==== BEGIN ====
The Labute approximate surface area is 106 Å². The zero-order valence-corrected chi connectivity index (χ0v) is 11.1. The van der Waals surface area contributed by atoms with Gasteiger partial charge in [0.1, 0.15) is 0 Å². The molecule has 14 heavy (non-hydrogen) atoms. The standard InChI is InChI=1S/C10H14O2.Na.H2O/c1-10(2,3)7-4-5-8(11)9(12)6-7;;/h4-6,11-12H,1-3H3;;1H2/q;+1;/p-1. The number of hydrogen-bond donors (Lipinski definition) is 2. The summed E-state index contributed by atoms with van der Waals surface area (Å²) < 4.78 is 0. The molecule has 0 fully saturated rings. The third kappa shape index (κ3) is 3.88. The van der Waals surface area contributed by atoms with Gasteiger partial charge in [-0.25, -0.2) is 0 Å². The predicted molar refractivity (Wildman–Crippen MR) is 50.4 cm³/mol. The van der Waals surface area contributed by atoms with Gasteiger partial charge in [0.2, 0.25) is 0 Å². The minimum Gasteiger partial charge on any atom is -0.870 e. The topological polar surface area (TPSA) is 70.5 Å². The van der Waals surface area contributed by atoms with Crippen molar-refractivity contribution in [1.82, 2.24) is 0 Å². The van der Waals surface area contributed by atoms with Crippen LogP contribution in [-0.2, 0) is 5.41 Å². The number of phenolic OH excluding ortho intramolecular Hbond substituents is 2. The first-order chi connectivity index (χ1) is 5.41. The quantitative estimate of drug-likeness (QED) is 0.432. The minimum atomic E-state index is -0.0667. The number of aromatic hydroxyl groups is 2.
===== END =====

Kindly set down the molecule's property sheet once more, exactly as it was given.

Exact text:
The Labute approximate surface area is 106 Å². The zero-order valence-corrected chi connectivity index (χ0v) is 11.1. The van der Waals surface area contributed by atoms with Gasteiger partial charge in [0.1, 0.15) is 0 Å². The molecule has 14 heavy (non-hydrogen) atoms. The standard InChI is InChI=1S/C10H14O2.Na.H2O/c1-10(2,3)7-4-5-8(11)9(12)6-7;;/h4-6,11-12H,1-3H3;;1H2/q;+1;/p-1. The number of hydrogen-bond donors (Lipinski definition) is 2. The summed E-state index contributed by atoms with van der Waals surface area (Å²) < 4.78 is 0. The molecule has 0 fully saturated rings. The third kappa shape index (κ3) is 3.88. The van der Waals surface area contributed by atoms with Gasteiger partial charge in [-0.25, -0.2) is 0 Å². The predicted molar refractivity (Wildman–Crippen MR) is 50.4 cm³/mol. The van der Waals surface area contributed by atoms with Gasteiger partial charge in [0.2, 0.25) is 0 Å². The minimum Gasteiger partial charge on any atom is -0.870 e. The topological polar surface area (TPSA) is 70.5 Å². The van der Waals surface area contributed by atoms with Crippen molar-refractivity contribution in [1.82, 2.24) is 0 Å². The van der Waals surface area contributed by atoms with Crippen LogP contribution in [-0.2, 0) is 5.41 Å². The number of phenolic OH excluding ortho intramolecular Hbond substituents is 2. The first-order chi connectivity index (χ1) is 5.41. The quantitative estimate of drug-likeness (QED) is 0.432. The minimum atomic E-state index is -0.0667. The number of aromatic hydroxyl groups is 2.